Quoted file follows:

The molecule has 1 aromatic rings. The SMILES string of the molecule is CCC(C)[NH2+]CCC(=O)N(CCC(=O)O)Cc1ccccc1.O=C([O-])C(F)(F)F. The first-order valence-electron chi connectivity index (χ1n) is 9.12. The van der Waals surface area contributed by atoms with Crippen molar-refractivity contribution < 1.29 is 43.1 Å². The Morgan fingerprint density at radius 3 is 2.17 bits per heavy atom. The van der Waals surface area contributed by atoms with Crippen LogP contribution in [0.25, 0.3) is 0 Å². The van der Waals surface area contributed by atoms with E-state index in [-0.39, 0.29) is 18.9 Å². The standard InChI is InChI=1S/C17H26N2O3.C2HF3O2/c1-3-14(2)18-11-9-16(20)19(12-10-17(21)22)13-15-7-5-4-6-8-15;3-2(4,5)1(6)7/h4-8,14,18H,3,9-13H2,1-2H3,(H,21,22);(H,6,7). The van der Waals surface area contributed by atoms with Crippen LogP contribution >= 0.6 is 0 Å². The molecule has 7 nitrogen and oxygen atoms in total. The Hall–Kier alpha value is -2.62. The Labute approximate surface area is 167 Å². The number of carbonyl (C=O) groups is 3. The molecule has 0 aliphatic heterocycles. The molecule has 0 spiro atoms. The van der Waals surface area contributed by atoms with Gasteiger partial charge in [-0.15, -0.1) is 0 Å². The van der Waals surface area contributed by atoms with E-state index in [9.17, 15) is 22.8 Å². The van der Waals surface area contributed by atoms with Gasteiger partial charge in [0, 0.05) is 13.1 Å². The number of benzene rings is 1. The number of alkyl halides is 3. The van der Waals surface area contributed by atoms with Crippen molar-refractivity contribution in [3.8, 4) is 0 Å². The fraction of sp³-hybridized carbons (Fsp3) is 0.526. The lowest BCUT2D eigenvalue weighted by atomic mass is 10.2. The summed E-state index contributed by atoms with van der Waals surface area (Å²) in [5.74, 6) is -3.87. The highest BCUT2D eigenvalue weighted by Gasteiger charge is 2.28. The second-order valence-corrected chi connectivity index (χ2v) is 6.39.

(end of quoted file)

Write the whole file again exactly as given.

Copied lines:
The molecule has 1 aromatic rings. The SMILES string of the molecule is CCC(C)[NH2+]CCC(=O)N(CCC(=O)O)Cc1ccccc1.O=C([O-])C(F)(F)F. The first-order valence-electron chi connectivity index (χ1n) is 9.12. The van der Waals surface area contributed by atoms with Crippen molar-refractivity contribution < 1.29 is 43.1 Å². The Morgan fingerprint density at radius 3 is 2.17 bits per heavy atom. The van der Waals surface area contributed by atoms with Crippen LogP contribution in [0.25, 0.3) is 0 Å². The van der Waals surface area contributed by atoms with E-state index in [-0.39, 0.29) is 18.9 Å². The standard InChI is InChI=1S/C17H26N2O3.C2HF3O2/c1-3-14(2)18-11-9-16(20)19(12-10-17(21)22)13-15-7-5-4-6-8-15;3-2(4,5)1(6)7/h4-8,14,18H,3,9-13H2,1-2H3,(H,21,22);(H,6,7). The van der Waals surface area contributed by atoms with Crippen LogP contribution >= 0.6 is 0 Å². The molecule has 7 nitrogen and oxygen atoms in total. The Hall–Kier alpha value is -2.62. The Labute approximate surface area is 167 Å². The number of carbonyl (C=O) groups is 3. The molecule has 0 aliphatic heterocycles. The molecule has 0 spiro atoms. The van der Waals surface area contributed by atoms with Gasteiger partial charge in [-0.15, -0.1) is 0 Å². The van der Waals surface area contributed by atoms with E-state index in [9.17, 15) is 22.8 Å². The van der Waals surface area contributed by atoms with Gasteiger partial charge in [0, 0.05) is 13.1 Å². The number of benzene rings is 1. The number of alkyl halides is 3. The van der Waals surface area contributed by atoms with Crippen molar-refractivity contribution in [3.8, 4) is 0 Å². The fraction of sp³-hybridized carbons (Fsp3) is 0.526. The lowest BCUT2D eigenvalue weighted by atomic mass is 10.2. The summed E-state index contributed by atoms with van der Waals surface area (Å²) in [5.74, 6) is -3.87. The highest BCUT2D eigenvalue weighted by Gasteiger charge is 2.28. The second-order valence-corrected chi connectivity index (χ2v) is 6.39.